1. How does Mill describe the basic moral standard of utilitarianism?
2. How does he defend himself against those who say that this is a crass pleasure theory?
3. What is the basis for knowing that some pleasures are better in quality than others? Which pleasures are these? How does Mill answer those who might say that people would not always prefer the life of a human being over the life of a fully satisfied animal such as a pig?
4. Whose happiness or pleasure, then, should we promote? Are animals included?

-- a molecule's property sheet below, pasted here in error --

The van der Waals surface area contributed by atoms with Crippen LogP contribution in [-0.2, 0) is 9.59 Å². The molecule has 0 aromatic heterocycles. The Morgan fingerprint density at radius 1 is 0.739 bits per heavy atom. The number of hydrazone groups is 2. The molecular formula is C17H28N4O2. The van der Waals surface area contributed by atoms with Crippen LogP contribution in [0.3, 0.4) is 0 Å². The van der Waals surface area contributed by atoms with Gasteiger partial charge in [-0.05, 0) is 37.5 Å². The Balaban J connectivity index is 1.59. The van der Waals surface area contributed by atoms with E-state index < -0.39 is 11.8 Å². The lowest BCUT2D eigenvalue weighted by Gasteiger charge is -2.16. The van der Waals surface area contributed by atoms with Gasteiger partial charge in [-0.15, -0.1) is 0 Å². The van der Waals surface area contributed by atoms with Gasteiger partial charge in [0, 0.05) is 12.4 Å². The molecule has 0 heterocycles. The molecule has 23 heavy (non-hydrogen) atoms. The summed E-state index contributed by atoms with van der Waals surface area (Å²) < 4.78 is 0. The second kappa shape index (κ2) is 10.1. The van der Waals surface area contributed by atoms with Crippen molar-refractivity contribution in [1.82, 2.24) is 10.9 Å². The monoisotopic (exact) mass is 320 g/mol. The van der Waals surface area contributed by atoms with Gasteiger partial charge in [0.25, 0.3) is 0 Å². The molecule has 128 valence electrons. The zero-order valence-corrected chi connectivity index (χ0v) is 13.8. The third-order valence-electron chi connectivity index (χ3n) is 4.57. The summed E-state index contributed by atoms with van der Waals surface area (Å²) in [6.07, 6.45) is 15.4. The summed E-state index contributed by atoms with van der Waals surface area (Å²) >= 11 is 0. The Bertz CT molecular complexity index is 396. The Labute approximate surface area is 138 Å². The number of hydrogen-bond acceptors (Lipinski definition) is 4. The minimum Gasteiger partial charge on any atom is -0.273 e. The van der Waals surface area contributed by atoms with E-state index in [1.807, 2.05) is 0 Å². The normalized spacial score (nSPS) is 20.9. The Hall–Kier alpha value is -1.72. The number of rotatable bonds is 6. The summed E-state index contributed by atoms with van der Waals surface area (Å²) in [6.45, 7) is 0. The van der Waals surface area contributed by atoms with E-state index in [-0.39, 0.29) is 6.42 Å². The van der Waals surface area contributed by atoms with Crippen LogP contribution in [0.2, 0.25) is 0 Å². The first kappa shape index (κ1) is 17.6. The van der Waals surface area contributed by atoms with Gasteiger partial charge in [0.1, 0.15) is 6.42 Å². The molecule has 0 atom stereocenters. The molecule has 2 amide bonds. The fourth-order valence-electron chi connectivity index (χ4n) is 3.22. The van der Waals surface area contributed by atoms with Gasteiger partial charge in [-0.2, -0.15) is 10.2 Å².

5. According to Mill, how are we to know whether anything is desirable or good?
6. How do we know that happiness is a good in itself or as an end?
7. How does Mill respond to the assertion that there are things other than happiness that people seem to desire for their own sakes?

  • CreatedDecember 30, 2014
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